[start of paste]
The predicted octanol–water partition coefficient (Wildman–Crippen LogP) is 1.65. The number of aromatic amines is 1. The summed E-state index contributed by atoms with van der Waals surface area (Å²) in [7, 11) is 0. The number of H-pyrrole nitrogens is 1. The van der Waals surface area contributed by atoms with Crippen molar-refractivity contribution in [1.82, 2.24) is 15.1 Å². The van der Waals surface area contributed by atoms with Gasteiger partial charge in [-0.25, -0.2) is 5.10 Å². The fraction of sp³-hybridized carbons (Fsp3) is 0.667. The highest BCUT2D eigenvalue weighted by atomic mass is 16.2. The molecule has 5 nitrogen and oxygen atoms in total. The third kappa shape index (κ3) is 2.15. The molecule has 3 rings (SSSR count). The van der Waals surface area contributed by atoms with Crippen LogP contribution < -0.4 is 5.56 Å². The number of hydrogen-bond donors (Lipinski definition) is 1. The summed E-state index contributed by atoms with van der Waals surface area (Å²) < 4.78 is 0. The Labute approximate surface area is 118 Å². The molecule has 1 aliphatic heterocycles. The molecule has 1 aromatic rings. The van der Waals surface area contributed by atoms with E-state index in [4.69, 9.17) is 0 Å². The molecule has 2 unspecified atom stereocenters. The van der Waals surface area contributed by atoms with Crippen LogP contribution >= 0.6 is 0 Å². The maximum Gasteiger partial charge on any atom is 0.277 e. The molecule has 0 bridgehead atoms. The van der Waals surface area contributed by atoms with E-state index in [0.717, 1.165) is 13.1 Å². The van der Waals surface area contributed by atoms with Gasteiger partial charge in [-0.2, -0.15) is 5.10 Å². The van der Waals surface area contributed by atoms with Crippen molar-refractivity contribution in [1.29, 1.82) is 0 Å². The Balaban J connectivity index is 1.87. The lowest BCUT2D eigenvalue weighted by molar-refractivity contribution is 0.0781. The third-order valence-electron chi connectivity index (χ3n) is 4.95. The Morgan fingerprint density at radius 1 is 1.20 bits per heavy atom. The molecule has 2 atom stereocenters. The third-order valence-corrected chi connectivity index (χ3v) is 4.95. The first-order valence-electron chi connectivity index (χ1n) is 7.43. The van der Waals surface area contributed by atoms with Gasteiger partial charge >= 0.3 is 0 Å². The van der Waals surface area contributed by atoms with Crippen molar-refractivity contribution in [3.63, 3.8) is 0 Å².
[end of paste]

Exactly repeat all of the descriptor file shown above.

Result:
The predicted octanol–water partition coefficient (Wildman–Crippen LogP) is 1.65. The number of aromatic amines is 1. The summed E-state index contributed by atoms with van der Waals surface area (Å²) in [7, 11) is 0. The number of H-pyrrole nitrogens is 1. The van der Waals surface area contributed by atoms with Crippen molar-refractivity contribution in [1.82, 2.24) is 15.1 Å². The van der Waals surface area contributed by atoms with Gasteiger partial charge in [-0.25, -0.2) is 5.10 Å². The fraction of sp³-hybridized carbons (Fsp3) is 0.667. The highest BCUT2D eigenvalue weighted by atomic mass is 16.2. The molecule has 5 nitrogen and oxygen atoms in total. The third kappa shape index (κ3) is 2.15. The molecule has 3 rings (SSSR count). The van der Waals surface area contributed by atoms with Crippen LogP contribution < -0.4 is 5.56 Å². The number of hydrogen-bond donors (Lipinski definition) is 1. The summed E-state index contributed by atoms with van der Waals surface area (Å²) < 4.78 is 0. The Labute approximate surface area is 118 Å². The molecule has 1 aliphatic heterocycles. The molecule has 1 aromatic rings. The van der Waals surface area contributed by atoms with E-state index in [4.69, 9.17) is 0 Å². The molecule has 2 unspecified atom stereocenters. The van der Waals surface area contributed by atoms with Crippen LogP contribution >= 0.6 is 0 Å². The maximum Gasteiger partial charge on any atom is 0.277 e. The molecule has 0 bridgehead atoms. The van der Waals surface area contributed by atoms with E-state index in [0.717, 1.165) is 13.1 Å². The van der Waals surface area contributed by atoms with Gasteiger partial charge in [-0.2, -0.15) is 5.10 Å². The van der Waals surface area contributed by atoms with Crippen molar-refractivity contribution in [1.29, 1.82) is 0 Å². The Balaban J connectivity index is 1.87. The lowest BCUT2D eigenvalue weighted by molar-refractivity contribution is 0.0781. The third-order valence-electron chi connectivity index (χ3n) is 4.95. The Morgan fingerprint density at radius 1 is 1.20 bits per heavy atom. The molecule has 2 atom stereocenters. The third-order valence-corrected chi connectivity index (χ3v) is 4.95. The first-order valence-electron chi connectivity index (χ1n) is 7.43. The van der Waals surface area contributed by atoms with Gasteiger partial charge >= 0.3 is 0 Å². The van der Waals surface area contributed by atoms with Crippen molar-refractivity contribution in [3.63, 3.8) is 0 Å².